Neville Hobson

Opera: a good browser alternative to Google Chrome

Opera browser

For much of the past decade, I’ve been a champion of Google Chrome.

It’s been my browser of choice not only on the PC and Mac desktops but also across all my Android mobile devices.

I’ve now switched to a different browser, and the switch may well be long-term if not permanent.

That browser is Opera, a browser I first tried in 2006 on a Nokia phone, but a thoroughly modern product today that mirrors much of what Google Chrome offers – built-in tabbed browsing, a bookmarks bar, Chrome-compatible extensions, synchronising settings, a download manager – without the memory hogging that many users complain about.

Back in 2009, I said “I prefer Google Chrome” and “New Google Chrome is really fast.” That was true then when I made the permanent switch to Chrome from Internet Explorer. Yet memory-hogging on the desktop has been a constant thorn in the side when using Chrome, a poor experience for me for a long time. And switching to another browser has never been more than just an experiment until now.

The trigger for change was “Friendship Ended With CHROME Now OPERA Is My Best Friend,” a great post by Jason Koebler in which he dissects features and compares each browser to conclude that Opera is the better of the two.

What especially resonated for me in Koebler’s post were these words:

The real appeal of Opera is that it is essentially Chrome but with a better, less disastrous and less time-consuming mechanism of failure.

[…] Opera works almost exactly like Chrome, except without the resource hogging that makes me want to throw my computer against a brick wall.

This looks like just what I’m seeking, I thought – a browser that can give me all the good things about Chrome without the memory misuse that far too frequently results in manually restarting the computer when everything grinds to a halt when Chrome gobbles up all the memory.

Memory use is directly related to how many tabs you have open at the same time (and also other things such as how many browser extensions you have installed). While I’m not in Koebler’s territory with 30 or more tabs open at once, the typical 6-10 that I often have open surely shouldn’t result in a sluggish PC after a while.

Yet it does.

Here’s what the Windows Task Manager shows for Chrome’s memory use with 6 tabs open:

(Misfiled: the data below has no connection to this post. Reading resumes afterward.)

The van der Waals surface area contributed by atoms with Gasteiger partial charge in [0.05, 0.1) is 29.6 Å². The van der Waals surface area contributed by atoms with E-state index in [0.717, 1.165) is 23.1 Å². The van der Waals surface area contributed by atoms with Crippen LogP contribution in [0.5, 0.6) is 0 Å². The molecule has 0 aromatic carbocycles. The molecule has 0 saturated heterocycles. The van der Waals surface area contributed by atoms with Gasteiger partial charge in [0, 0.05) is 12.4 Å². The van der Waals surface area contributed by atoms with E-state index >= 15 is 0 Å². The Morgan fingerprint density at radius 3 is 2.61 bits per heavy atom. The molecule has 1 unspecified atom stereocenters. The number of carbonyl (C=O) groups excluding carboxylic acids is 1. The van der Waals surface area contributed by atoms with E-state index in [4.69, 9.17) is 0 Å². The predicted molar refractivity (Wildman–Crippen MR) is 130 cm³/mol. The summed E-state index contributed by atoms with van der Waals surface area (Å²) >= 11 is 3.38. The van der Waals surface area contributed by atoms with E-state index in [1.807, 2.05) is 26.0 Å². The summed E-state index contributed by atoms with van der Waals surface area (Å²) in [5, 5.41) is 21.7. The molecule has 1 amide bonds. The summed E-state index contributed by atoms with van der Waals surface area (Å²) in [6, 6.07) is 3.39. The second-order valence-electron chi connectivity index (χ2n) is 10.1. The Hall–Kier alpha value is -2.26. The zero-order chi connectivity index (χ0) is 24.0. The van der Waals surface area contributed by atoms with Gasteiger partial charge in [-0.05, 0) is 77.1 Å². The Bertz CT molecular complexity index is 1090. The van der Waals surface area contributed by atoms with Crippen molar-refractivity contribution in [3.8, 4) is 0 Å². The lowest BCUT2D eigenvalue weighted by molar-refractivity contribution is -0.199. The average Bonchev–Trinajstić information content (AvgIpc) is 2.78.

Here’s the picture for Opera with the same 6 tabs open:

Hardly a scientific comparison with each browser idle, but it certainly shows a difference in how both browsers consume memory on a PC running 64-bit Windows 10 Pro with 8 gigs of RAM.

Opera is built on the Blink rendering engine, the same underlying technology as Chrome, which means it can also run many of the extensions from the Chrome Web Store. That’s a most useful discovery. Add to that the same synchronisation features for bookmarks, passwords, history, etc, that you have with Chrome, and I have a browser that meets the core requirements I want from such a tool.

One other feature that’s perhaps a little ahead of the time when it will likely be standard in web browsers is the built-in ad blocker (something Google might offer in Chrome soon). And I like the measurement feature you can call up to see how fast or slow a web page loads with ads vs without.

Again, hardly a scientific study but useful all the same.

Other features in Opera include virtual private network (VPN) capability for enhanced online privacy, a built-in news reader, a battery saver to extend your laptop battery life, and more – see the full feature list.

So I’m now using Opera full-time on the desktop. I’ve not yet switched in mobile devices: much depends on how I feel about desktop use over the coming weeks.

As Jason Koebler says:

Since I’ve switched, Opera feels like the only logical web browsing option. It’s not perfect, but no browser is going to be when you regularly open 30, 40, 50 tabs. If you’re at all frustrated with Chrome, I’d recommend you switch and never think about it again.

Give it a whirl.

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